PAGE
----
Best Time to Start for Rural Economic Diversification: Jackman-Atkinson

Best Time to Start for Rural Economic Diversification: Jackman-Atkinson

By Kate Jackman-Atkinson, myWestman

Neepawa

NEEPAWA, Man. — As rural communities look towards their futures, it’s clear that for many towns, the status quo hasn’t worked to keep communities vibrant and relevant to their citizens’ needs. No town is an island and every community will be impacted by factors beyond its control. For any community looking to ensure its economic viability, diversification is the key.

Whether we are talking about agriculture, manufacturing, retail or resources, all sectors are subject to business cycles, good years and bad years. In order to grow and prosper long-term, communities should be reliant on more than one cycle.

For rural communities, this is probably more important than it was in the past. Twenty years ago, most farmers were diversified, they had some livestock and grew some grains. These days, most are running specialized operations– the investments in machinery, grain storage, barns, corrals, trucks, livestock and land has necessitated this specialization. This means that at the farm level, there is less diversification, which makes it all the more important for local economies to be diversified.

You don’t have to look far to see towns decimated by economic cycles. This is why we need to make strengthening our local economies a priority during a time of relative prosperity.

There are two recently announced provincial programs that might help rural Manitoba communities expand their economies, if they have the vision.

On Nov. 20, the province announced Partner 4 Growth, a $400,000 program that provides funding to pursue rural economic development opportunities. The program is in its third year and aims to fund projects based on regional strategic advantages. In the past, it has funded training opportunities for First Nations, a feasibility study to bring broadband internet to a town, the development of a regional tourism strategy and the co-ordination of a regional survey to determine economic opportunities. The grants fall into two categories: up to $10,000 to strengthen or diversify development projects or undertake feasibility studies and up to $25,000 to complete a project. The province will provide half of the funding and projects must be regionally focused and involve more than one local government.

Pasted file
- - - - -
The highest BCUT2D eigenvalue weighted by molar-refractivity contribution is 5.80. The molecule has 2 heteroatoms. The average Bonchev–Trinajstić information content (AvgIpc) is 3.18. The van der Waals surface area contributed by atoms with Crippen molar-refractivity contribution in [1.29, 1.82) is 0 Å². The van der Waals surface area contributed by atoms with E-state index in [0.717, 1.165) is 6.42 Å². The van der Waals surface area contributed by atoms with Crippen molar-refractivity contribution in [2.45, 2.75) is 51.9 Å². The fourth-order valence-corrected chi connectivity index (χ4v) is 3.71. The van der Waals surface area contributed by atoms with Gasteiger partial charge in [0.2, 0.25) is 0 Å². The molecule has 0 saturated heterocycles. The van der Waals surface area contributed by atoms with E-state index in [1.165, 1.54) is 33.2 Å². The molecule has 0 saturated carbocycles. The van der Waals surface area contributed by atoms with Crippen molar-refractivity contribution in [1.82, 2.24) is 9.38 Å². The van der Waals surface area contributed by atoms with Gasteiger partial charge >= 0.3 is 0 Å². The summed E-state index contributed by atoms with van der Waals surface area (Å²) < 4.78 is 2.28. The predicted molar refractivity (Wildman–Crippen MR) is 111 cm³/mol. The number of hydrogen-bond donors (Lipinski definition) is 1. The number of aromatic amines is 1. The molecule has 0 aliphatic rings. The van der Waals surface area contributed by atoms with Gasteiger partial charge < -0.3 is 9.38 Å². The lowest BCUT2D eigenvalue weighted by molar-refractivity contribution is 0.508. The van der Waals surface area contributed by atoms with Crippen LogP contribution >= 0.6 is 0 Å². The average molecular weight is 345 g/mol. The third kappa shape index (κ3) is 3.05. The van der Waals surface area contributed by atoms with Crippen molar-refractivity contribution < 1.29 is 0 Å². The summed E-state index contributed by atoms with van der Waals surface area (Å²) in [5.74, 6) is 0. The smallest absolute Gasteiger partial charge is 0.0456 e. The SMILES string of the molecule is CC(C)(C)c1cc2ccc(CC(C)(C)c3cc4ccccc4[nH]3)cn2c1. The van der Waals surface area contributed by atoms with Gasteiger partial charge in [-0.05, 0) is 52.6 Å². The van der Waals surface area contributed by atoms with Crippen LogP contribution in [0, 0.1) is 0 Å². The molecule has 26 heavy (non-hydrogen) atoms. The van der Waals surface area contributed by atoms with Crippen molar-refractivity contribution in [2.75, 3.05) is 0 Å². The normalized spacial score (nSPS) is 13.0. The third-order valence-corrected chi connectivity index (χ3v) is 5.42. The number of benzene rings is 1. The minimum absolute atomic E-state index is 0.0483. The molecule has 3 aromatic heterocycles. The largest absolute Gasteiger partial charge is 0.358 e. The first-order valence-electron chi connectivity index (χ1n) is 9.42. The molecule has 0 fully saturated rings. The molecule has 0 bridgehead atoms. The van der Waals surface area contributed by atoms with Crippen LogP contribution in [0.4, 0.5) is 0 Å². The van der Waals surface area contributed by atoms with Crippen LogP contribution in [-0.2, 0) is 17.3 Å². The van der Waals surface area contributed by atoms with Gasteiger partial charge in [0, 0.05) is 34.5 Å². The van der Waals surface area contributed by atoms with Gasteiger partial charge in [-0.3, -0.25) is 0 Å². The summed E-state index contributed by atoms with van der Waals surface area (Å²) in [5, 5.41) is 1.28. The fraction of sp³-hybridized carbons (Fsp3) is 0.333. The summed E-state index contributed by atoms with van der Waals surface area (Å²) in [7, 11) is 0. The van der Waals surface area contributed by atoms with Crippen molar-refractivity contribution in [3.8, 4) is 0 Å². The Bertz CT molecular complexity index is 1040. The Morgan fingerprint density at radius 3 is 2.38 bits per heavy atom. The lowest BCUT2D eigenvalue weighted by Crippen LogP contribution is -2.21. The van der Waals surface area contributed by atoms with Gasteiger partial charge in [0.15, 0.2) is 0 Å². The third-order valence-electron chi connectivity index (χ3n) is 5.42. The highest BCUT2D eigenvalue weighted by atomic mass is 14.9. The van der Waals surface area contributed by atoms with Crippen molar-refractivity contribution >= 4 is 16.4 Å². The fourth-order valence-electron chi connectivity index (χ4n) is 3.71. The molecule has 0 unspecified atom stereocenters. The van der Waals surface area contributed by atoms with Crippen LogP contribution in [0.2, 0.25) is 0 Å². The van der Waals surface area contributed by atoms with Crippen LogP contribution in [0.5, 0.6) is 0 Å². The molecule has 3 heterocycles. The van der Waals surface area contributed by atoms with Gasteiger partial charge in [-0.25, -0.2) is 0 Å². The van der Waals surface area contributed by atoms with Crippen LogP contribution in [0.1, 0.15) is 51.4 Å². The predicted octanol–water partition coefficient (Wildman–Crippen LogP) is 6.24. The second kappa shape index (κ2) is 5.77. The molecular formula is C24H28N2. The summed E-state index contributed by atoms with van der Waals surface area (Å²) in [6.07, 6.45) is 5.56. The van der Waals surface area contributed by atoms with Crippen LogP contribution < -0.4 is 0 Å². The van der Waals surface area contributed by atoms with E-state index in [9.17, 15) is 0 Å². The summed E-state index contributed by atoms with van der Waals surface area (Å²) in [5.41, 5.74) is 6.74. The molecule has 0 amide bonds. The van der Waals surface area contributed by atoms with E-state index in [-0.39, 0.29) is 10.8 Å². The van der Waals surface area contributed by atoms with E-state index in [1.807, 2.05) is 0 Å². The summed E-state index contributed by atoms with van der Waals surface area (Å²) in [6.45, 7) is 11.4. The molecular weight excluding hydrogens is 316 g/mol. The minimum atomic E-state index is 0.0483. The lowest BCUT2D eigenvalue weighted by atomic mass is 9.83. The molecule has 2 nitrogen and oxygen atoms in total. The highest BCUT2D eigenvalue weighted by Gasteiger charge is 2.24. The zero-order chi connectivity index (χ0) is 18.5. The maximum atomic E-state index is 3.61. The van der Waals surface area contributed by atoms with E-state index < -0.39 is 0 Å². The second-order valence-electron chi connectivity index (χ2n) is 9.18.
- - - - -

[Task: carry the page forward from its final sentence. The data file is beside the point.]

The other project, announced Nov. 23, is a Manitoba tourism summit, to be held in Winnipeg this January. Province-wide, tourism generates $1.5 billion in revenue, $250 million in tax revenue and supports 24,500 jobs. The province also announced a sustainable tourism funding model, in which four per cent of the province’s tourism tax revenue would fund increased marketing of Manitoba as a tourism destination.

Hopefully, this is the start of something. Right now, there’s a lot of positive buzz about Manitoba and this month, National Geographic Traveler named Winnipeg as one of the top 20 trips of 2016. There’s lots of momentum that smaller communities can build on. After all, every community has a unique local history and if groups work together, they might be able to create truly unique attractions.

Most people recognize the perils of being overly reliant on one industry. The problem is that diversification takes work. By definition, it requires moving beyond a comfort zone, beyond what a community knows. It’s easy to keep serving existing customers and existing industries. Pursuing new opportunities requires looking outwards to see what needs aren’t being met. There will likely be missteps and the returns will take time to see, but we need to get serious about our future. The best time to start is now.


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